Strategy & War
How many game series have the staying power to last more than ten years? Once you count Civilization, Might & Magic and the Wolfenstein/Doom/Quake triptych, it gets harder to name A series with true longevity. Once Master of Orion III is released this quarter, it too will join those series that have entertained gamers for over a decade.
Master of Orion III, much like Civilization, is a turn-based strategy game that owes a lot to its predecessors. The series is known by its fans to be a ‘4X’ game: eXplore, eXpand, eXploit, and eXterminate. The original Master of Orion was developed by SimTex and published by MicroProse in 1993 and quickly hooked thousands of gamers with its addictive mix of interstellar strategy, conquest and diplomacy. Master of Orion II: Battle at Antares was released in 1996. Although more robust and engaging than the original, many gamers complained that the sequel didn’t have the pacing of it’s predecessor.
Fast forward to 1998 and it becomes a bit of a soap opera. MicroProse shuts down SimTex, then MicroProse gets bought out by Hasbro. Through all the corporate wrangling it’s amazing that the series wasn’t completely forgotten; MicroProse made a deal with Quicksilver in 1999 to begin work on the newest Master of Orion installment. Fans of the series will be glad to know that Master of Orion III was under the direction of Alan Emrich, who also worked on the first two games.
Before diving into the game itself, let me state upfront that this is my first foray into the Master of Orion universe. I’m diving into Master of Orion III as a strategy lover with no hopes, biases or preconceptions of what the game would (or should deliver).
Master of Orion III (MoOIII) starts out not unlike other strategy games, and the premise is similar. You begin with a home planet, a handful of ships and the ambition (or is it megalomania?) to rule the galaxy. It’s apparent from the start that MoOIII is more than just Spaceward Ho! on steroids. It would be easy to paint MoOIII as “Civilization with spaceships”, but MoOIII is truly an original game that has a breadth and depth that equals or surpasses Sid Meier’s creation. MoOIII is a game, if you’ll pardon the pun, of galactic proportions.
Space is big. Really big16 different alien races, up to 256 star systems, dozens of technologies to research, virtually unlimited number of ship designs… it would be very easy to drown in a morass of options and information in MoOIII. Thankfully, MoOIII delivers all of this detail in a clean and logical manner.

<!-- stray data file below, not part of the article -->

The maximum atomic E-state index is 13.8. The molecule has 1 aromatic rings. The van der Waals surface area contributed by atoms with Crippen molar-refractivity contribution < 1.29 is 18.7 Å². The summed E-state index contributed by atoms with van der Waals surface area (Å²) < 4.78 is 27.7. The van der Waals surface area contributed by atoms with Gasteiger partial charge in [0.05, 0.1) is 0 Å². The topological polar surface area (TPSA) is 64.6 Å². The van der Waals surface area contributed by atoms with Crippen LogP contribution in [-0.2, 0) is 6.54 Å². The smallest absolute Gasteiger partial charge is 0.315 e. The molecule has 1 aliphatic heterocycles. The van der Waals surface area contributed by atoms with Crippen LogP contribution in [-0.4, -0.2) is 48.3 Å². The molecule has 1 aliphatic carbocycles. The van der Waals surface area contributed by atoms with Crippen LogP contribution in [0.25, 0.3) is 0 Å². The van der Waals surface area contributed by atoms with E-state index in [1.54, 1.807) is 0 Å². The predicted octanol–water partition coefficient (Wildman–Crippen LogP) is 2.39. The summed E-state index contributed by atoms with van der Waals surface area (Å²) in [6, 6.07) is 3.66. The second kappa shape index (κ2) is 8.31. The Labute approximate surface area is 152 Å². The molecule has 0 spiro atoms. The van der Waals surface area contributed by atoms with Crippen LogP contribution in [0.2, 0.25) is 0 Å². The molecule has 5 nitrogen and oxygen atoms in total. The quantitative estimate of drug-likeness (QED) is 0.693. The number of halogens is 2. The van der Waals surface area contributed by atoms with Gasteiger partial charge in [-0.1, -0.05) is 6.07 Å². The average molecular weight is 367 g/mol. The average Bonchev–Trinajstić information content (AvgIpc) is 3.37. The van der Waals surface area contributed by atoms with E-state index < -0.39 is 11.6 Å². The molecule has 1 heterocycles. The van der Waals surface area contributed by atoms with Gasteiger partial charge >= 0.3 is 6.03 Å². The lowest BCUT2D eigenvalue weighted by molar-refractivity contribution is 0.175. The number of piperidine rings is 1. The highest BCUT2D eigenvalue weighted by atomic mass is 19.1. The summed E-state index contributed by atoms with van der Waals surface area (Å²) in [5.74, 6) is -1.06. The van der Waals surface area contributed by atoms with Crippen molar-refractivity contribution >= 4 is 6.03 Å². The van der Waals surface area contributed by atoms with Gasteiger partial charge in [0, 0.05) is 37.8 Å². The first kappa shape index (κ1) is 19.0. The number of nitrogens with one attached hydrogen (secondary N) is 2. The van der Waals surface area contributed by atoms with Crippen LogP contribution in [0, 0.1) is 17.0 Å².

After choosing your race and initial game options, you’re presented with the galaxy map. Besides mapping out the stars and the various star lanes that interconnect, this screen also contains critical information for running your empire. Along the top of the screen are icons that represent your empire’s output – farming, mining, industry, production and research. These are just visual indicators of the health and wealth of your empire.
The true meat of the game is delivered via a tabbed interface at the bottom of the screen. These eight tabs are the portals to managing your empire: technology, finance, empire, personnel, foreign office, planets, shipyards and victory. The bulk of MoOIII’s management is tucked away under these tabs, making it easy to access key functions.
At the beginning of each turn you’re given a situation report, called the sitrep. Think of this sitrep as your personal assistant, keeping track of events in your own back yard and to the farthest reaches of the galaxy. Here is where you’ll receive updates on tech advancements made by your scientists, or receive notification of incoming diplomatic messages. The sitrep is invaluable because it contains hyperlinks connecting directly to what it’s reporting on. For example, when the sitrep notifies you that a new bill is being proposed, you can click a link that takes you directly to the senate. The nice thing about the sitrep is that you can set filters to weed out low-priority messages and only see the ones that immediately concern your empire.